Syrian chemical weapons attack allegations to be investigated by UN watchdog
By End the Lie
Allegations of a recent chemical weapons attack in Syria will be investigated by the United Nations Organization for the Prohibition of Chemical Weapons (OPCW), according to a statement.
The Syrian government agreed to allow a team from the UN watchdog to enter Syria and will provide protection to the mission in areas under government control, according to an OPCW statement.
The Guardian reports that the United States and France believe “that chlorine gas has been used at least nine times since February, killing scores of people and wounding hundreds more.”
The U.S. and France believe the Syrian government is responsible for the attacks.
Ahmet Uzumcu, the head of the OPCW, stated that a “mission would be created to establish facts” surrounding the allegations.
Earlier this week, the OPCW announced that 92.5% of Syria’s chemical weapons and precursor chemical stockpile has been moved to the northwestern port of Tartous.
The process of handing over the chemical weapons to international control is behind schedule, but has occurred without any disruption or sabotage, as the Guardian notes.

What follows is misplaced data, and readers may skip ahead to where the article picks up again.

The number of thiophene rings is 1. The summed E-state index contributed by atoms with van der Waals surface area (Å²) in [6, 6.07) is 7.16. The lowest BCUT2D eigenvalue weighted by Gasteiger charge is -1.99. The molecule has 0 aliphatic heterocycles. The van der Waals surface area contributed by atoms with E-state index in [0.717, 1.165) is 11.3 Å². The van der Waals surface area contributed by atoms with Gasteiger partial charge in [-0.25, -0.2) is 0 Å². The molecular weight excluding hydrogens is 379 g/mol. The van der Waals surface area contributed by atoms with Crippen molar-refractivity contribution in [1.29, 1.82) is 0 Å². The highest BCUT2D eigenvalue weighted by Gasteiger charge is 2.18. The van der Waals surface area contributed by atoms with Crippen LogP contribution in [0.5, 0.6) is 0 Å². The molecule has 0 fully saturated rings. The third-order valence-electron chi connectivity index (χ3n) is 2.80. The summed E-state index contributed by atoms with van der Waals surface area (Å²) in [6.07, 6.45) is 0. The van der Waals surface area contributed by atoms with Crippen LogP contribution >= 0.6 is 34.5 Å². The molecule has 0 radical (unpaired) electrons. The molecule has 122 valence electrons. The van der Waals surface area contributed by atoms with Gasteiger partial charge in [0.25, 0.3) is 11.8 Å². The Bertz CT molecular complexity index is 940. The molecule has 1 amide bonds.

The OPCW statement on the new mission stated that their team is expected to depart for Syria soon, Al Jazeera reports, though a specific date was not given.
UN Secretary General Ban Ki-moon said the UN would assist in the complex security and logistical arrangements involved in the mission, according to The Wall Street Journal.
Al Jazeera reports that chlorine is no longer considered a warfare agent and was not one of the chemicals declared by Syria when it joined the chemical weapons treaty in October.
Sigrid Kaag, who leads the OPCW mission overseeing the dismantling of the Syrian chemical weapons program called the reports of chlorine attacks “unsubstantiated” on Sunday, while still calling for an investigation, according to the WSJ.
However, The Telegraph reports that they conducted an independent test of soil samples from the scene of three recent attacks.
“Our results show sizeable and unambiguous traces of chlorine and ammonia present at the site of all three attacks,” the paper reported.
They report that the attacks were conducted by helicopter, “making it now certain that the recent chemical attacks could only have been carried out by the regime, not the opposition.”
Tuesday also saw a report published by Human Rights Watch accusing Syrian President Bashar al-Assad’s government of bombing residential areas, despite a UN resolution two months ago against such attacks.
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